Robson Sharuko Senior Sports Editor
SERBIAN football coach Milutin “Micho” Sredojevic says Zimbabwe occupies a special time place in his heart and he isn’t surprised by the success of local coaches in their foreign adventures.
The highly-regarded Serb tactician is widely tipped to be named the next substantive Warriors coach, next month, and has already said, if he gets the job, his ultimate mission would be to try and take Zimbabwe to the World Cup finals.
Norman Mapeza is the talk of the South African Premiership right now after leading Chippa United from the bottom of the table to ninth on the log standings after a magical run that began on November 9 with a 2-0 away win over Amazulu.
Another Zimbabwean coach Callisto Pasuwa claimed his second straight league title in Malawi yesterday after his side Nyasa Big Bullets beat TN Stars 2-0 in the last match of the season in the Malawian top-flight.
Having been win-less in the league, before Mapeza’s arrival, Chippa have now won four of their last five matches in Supa Diski and are knocking on the doors of a place in the top half of the table.
For the first time in the club’s history, Chippa have not conceded a goal in five straight league matches in which they have beaten Black Leopards 3-0, Cape Town City 1-0 and SuperSport United 1-0.
The Chilli Boys also drew 0-0 against Baroka during that run.
Saturday’s 1-0 win over Kaitano Tembo’s SuperSport United was greeted by wild scenes at the Nelson Mandela Bay Stadium with Mapeza being feted like a king by the home fans after the match.
Kaitano has already won the MTN8 Cup with SuperSport United this season.
Micho, whose African adventure started when he arrived in Uganda shortly after he had turned 30 at the turn of the millennium, is considered one of the greatest experts of the game on the continent.
With 14 league titles in five different African countries under his belt, taking Uganda to their first AFCON finals in 38 years, and a number or regional silverware in his trophy cabinet, the continent listens when Micho speaks about football.
He won three league titles with Ugandan side Villa SC and took them to glory in the CECAFA Club Cup for the first time in 17 years.
More league titles followed when he arrived at St George in Ethiopia in 2005 and 2006 with the one in 2008 being delivered without losing a game as his men won 19 games and drew five.
He had two stints at Orlando Pirates, guiding them to the CAF Champions League semi-final in 2006, while he also delivered league titles for Young Africans in Tanzania and in his second stint at St George.
The tactician then won two league titles at Sudanese giants Al Hilal in 2010 and 2011 while also taking the club to the semi-finals of the CAF Confederation Cup and Champions League in consecutive seasons.
A penalty shoot-out defeat at the hands of Tunisian club CS Sfaxien ended his dreams of taking Al Hilal into the CAF Champions League finals in 2011.
Named Rwanda coach on November 2011, after emerging from a short-list that included the legendary Steve Keshi, Micho took them to the group stages of the World Cup qualifiers.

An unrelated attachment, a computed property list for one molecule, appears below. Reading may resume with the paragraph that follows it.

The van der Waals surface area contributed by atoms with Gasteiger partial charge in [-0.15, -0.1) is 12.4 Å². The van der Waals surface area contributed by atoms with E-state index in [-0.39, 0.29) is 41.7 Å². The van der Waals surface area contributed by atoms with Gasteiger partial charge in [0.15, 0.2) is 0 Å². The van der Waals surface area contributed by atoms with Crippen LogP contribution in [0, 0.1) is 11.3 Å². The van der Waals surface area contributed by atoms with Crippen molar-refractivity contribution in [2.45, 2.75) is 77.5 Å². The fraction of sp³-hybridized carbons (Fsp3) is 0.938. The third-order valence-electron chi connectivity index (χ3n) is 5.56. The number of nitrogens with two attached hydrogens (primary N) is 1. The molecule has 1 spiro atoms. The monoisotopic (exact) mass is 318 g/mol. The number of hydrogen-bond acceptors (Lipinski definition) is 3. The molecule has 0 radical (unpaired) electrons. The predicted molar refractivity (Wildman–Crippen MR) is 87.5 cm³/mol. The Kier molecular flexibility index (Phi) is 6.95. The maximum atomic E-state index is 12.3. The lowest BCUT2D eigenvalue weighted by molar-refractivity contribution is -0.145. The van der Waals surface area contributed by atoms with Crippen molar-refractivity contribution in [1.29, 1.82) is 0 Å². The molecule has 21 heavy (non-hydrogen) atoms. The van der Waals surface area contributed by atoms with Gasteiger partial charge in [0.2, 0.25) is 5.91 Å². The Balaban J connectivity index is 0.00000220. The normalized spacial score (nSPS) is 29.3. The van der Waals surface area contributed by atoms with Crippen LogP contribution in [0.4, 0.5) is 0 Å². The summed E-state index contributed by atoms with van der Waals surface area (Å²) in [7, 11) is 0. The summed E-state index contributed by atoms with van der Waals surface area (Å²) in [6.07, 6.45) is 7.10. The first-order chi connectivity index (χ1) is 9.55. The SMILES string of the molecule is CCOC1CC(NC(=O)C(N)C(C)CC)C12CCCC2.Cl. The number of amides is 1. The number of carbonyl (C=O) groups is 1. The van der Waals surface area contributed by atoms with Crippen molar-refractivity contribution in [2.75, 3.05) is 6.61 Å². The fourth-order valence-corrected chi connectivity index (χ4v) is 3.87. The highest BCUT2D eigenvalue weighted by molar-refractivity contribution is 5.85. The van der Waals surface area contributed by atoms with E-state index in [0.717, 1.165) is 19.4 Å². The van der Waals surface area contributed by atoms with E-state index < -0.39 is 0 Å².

His major breakthrough as a national team coach came with the Cranes of Uganda whom he took to the AFCON finals, for the first time in 38 years.
On January 7, 2016, the Cranes, under his guidance, reached 62nd on the FIFA rankings — their highest position since the rankings were introduced.
The Cranes were named the CAF Team of the Year in 2016.
However, the beautiful romance turned ugly when Micho quit after claiming he had not been paid his salary for months with the coach returning to Pirates before a short stint at Zamalek in Egypt.
Yesterday, Micho — who has been watching the FIFA Club World Cup in Qatar — talked to The Herald about the good work being carried out by some of the country’s leading coaches.
He said he has been in touch with Mapeza and always believed the Zimbabwean gaffer could turn things around at Chippa United.
“(I have got) sincere respect and honest admiration for your respected country, people and football,” Micho said.
“God knows when I will be there but Zim lives in my heart.
“Thank you very much for appreciating a great coach, and my dear respected friend and brother, a recognized football gentleman from Zimbabwe — Norman Mapeza.
“I was in touch with him and firmly believed that he can turn the tables in that extraordinary club and situation.
“He is doing well but he has no time and space to relax as the situation can reverse but I undoubtedly believe in his human and sports qualities.”
Micho said it’s never easy for foreign coaches to do well in African football and the work being done by the Zimbabwean coaches should be celebrated.
“Accidentally, or intentionally, I have top-class respectful relationships with all above mentioned coaches (Mapeza, Kaitano and Callisto Pasuwa) and I am so proud of them and their work,” he said.
“It is never easy to be foreigners.”
After working on the continent for 17 years, Micho should know when he sees some fine African talent — whether they are players or coaches.
After all, he won three Coach of the Year awards in Uganda, five Coach of the Year awards in Ethiopia and a Coach of the Year award in Sudan. Mapeza knows there is still a lot of work to be done and has promised to bring in new faces in the next transfer window.
He is not taking anything for granted.
“All the glory to the Almighty,” he told The Herald on Saturday.